Any freed-up field time would allow the town to attract more tournaments or sports like lacrosse, rugby and Ultimate Frisbee, Weinbrecht said. Six to eight tournaments use Cary’s soccer fields, and more could be added if NCFC builds a stadium in Raleigh.
Regional and national tournaments for the NCAA and ACC that draw teams from outside the Triangle can have a bigger economic impact than a NCFC game, which mostly draws local fans.
Weinbrecht said hotels are full when the annual NCAA men’s and women’s College Cups are held in Cary. The Men’s College Cup has been held four of the last 13 years and will return in 2019 and 2021. The Women’s College Cup has been held seven of the last 15 years and will return in 2018 and 2020.
For college tournaments, the town recovers its expenses and sometimes collects a profit.
WakeMed Soccer Park also hosts local leagues.
“A few more tournaments can be added but we don’t want to negatively impact local league play,” Davis said. “Thousands of Cary residents participate in local league play and we have to balance that with the economic impact of bringing in tournaments.”
More field time would also allow the town to meet demand for practice space. In the fall of 2014, 15,000 field rental hours were requested for all of the town’s multipurpose fields, but the town was only able to book about 5,000 hours.
“There is a strong need for field space,” Davis said.
Over the years, Cary has made several improvements to WakeMed Soccer Park using town money and hotel occupancy tax grants. Some of the work, including field renovations, benefited everyone who uses the stadium, while other projects were mostly for large-scale college tournaments and events. One such improvement was the installation of 3,000 additional seats.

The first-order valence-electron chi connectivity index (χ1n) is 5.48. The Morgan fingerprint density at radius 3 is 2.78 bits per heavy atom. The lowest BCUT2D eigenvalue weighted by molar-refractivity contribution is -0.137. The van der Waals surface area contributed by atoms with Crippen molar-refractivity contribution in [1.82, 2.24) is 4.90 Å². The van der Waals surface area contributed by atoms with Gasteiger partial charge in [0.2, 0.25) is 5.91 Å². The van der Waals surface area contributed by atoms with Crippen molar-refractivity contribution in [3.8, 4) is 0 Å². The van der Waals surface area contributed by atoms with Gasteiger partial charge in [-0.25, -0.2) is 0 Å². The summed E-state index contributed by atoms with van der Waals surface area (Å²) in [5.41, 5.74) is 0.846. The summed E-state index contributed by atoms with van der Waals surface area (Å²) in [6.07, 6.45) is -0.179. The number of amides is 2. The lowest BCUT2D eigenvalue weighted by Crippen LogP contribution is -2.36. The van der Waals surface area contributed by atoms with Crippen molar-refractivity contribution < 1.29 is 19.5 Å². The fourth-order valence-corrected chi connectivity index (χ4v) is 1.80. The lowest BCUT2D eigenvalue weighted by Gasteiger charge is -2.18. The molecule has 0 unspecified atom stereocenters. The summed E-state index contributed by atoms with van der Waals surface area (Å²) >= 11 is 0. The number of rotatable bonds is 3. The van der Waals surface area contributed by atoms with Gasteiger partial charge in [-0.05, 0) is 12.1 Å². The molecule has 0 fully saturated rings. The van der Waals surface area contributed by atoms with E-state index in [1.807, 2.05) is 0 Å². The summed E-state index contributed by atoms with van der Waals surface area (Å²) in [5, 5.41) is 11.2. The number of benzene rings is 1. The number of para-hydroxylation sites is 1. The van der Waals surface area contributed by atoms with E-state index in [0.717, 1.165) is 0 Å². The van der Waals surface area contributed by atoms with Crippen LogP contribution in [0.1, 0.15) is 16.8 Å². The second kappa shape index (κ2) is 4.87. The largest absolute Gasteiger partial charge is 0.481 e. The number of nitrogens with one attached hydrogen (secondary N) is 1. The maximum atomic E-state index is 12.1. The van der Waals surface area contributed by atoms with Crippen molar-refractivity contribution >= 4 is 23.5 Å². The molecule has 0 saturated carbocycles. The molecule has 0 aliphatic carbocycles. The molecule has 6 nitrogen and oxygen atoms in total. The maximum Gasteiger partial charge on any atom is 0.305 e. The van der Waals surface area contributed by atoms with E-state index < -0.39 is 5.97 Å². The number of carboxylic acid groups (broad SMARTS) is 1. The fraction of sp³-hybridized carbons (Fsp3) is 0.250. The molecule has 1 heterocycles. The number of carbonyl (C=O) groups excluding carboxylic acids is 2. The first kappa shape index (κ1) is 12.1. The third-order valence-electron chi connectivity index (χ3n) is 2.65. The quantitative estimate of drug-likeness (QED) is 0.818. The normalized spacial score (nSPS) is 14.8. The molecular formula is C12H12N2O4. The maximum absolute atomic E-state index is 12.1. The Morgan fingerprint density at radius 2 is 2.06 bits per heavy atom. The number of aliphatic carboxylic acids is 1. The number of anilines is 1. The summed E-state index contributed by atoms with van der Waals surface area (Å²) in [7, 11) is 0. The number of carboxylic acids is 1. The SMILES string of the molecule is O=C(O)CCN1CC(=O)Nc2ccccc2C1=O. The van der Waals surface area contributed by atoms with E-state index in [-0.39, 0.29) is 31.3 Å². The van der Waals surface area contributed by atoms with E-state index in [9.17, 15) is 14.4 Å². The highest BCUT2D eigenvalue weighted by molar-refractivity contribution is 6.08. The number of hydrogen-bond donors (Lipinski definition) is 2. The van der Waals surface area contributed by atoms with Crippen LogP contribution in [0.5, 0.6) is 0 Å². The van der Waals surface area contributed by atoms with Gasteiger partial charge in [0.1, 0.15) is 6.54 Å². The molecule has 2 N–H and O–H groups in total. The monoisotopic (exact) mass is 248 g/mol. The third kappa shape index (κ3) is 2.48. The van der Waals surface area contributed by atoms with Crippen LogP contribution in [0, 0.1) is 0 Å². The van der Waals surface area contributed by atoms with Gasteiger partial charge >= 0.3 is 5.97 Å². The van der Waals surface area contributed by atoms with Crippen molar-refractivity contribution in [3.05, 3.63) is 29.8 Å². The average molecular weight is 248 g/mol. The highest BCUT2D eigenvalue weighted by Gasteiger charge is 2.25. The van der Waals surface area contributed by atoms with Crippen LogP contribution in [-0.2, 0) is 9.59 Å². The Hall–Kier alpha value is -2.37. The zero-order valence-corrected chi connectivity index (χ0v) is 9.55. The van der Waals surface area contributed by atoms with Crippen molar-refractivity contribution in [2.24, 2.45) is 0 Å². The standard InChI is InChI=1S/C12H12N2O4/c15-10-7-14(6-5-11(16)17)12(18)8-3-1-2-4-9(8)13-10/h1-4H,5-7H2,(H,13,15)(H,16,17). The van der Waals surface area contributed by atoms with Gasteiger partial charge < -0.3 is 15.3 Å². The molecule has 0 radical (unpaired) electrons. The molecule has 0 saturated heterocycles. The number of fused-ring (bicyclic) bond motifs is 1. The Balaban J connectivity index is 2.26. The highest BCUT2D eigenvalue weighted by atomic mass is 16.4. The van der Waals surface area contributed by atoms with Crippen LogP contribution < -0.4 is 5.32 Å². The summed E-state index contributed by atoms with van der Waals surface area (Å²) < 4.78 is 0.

Weinbrecht said Cary didn’t lobby NCFC to keep the club in town. But he said officials pointed out to the team’s ownership that a new stadium in Cary would fit in nicely with the high-density, multiuse “eastern gateway” concept the town has planned for an 800-acre area near WakeMed Soccer Park.
Apex Mayor Lance Olive, a serious soccer fan, made an appeal to the club on Twitter in January. He drew its attention to a vacant tract of land near the interchange of the Triangle Expressway and U.S. 1 planned as part of a long-delayed mega-development known as Veridea.
“Not every stadium has to be downtown,” Olive said earlier this year. “In Charlotte, the Panthers put themselves right downtown, but it’s also a challenge to get to when you’re driving there from outside the city. The New England Patriots, for example, got out of Boston because it was easier to get to Foxboro.”
The earliest a Raleigh stadium could be built is 2020. So at least for a while, NCFC and its owner, Steve Malik, have a place for the team to call home.
“That’s not going to happen overnight,” Weinbrecht said. “That’s going to take some time, and so I’m thinking he’s got to find a place – in the meantime at least – a place to practice.”
For now, Weinbrecht hopes the club will continue to draw fans to Cary.
“We want them to succeed in whatever they do,” he said.
Gargan: 919-829-4807; @hgargan